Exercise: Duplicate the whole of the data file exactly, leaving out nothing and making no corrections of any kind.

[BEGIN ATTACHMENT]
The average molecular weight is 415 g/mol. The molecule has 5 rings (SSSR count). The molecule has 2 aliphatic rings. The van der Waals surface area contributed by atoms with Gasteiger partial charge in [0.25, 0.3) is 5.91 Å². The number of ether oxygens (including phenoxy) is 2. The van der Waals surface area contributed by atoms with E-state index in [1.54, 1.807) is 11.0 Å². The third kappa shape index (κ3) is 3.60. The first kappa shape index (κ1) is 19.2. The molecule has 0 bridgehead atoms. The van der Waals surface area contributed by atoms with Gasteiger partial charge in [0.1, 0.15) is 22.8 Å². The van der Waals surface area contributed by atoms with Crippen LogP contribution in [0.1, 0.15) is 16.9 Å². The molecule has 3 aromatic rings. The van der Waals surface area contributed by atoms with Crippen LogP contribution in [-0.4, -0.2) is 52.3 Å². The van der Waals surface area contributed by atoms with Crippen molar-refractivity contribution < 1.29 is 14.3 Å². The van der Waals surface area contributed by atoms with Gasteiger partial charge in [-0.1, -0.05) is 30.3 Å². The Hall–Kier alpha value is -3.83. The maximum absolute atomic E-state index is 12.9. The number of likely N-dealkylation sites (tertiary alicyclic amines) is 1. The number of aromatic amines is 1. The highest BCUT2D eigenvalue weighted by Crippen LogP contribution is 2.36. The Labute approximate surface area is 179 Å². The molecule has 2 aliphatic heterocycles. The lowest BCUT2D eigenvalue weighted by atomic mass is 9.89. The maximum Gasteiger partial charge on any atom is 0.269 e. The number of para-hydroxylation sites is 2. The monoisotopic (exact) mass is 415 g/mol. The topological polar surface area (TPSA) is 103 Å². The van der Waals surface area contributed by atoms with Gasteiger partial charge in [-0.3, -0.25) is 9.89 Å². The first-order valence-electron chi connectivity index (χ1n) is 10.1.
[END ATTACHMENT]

The average molecular weight is 415 g/mol. The molecule has 5 rings (SSSR count). The molecule has 2 aliphatic rings. The van der Waals surface area contributed by atoms with Gasteiger partial charge in [0.25, 0.3) is 5.91 Å². The number of ether oxygens (including phenoxy) is 2. The van der Waals surface area contributed by atoms with E-state index in [1.54, 1.807) is 11.0 Å². The third kappa shape index (κ3) is 3.60. The first kappa shape index (κ1) is 19.2. The molecule has 0 bridgehead atoms. The van der Waals surface area contributed by atoms with Gasteiger partial charge in [0.1, 0.15) is 22.8 Å². The van der Waals surface area contributed by atoms with Crippen LogP contribution in [0.1, 0.15) is 16.9 Å². The molecule has 3 aromatic rings. The van der Waals surface area contributed by atoms with Crippen LogP contribution in [-0.4, -0.2) is 52.3 Å². The van der Waals surface area contributed by atoms with Crippen molar-refractivity contribution < 1.29 is 14.3 Å². The van der Waals surface area contributed by atoms with Gasteiger partial charge in [-0.1, -0.05) is 30.3 Å². The Hall–Kier alpha value is -3.83. The maximum absolute atomic E-state index is 12.9. The number of likely N-dealkylation sites (tertiary alicyclic amines) is 1. The number of aromatic amines is 1. The highest BCUT2D eigenvalue weighted by Crippen LogP contribution is 2.36. The Labute approximate surface area is 179 Å². The molecule has 2 aliphatic heterocycles. The lowest BCUT2D eigenvalue weighted by atomic mass is 9.89. The maximum Gasteiger partial charge on any atom is 0.269 e. The number of para-hydroxylation sites is 2. The monoisotopic (exact) mass is 415 g/mol. The topological polar surface area (TPSA) is 103 Å². The van der Waals surface area contributed by atoms with Gasteiger partial charge in [-0.3, -0.25) is 9.89 Å². The first-order valence-electron chi connectivity index (χ1n) is 10.1.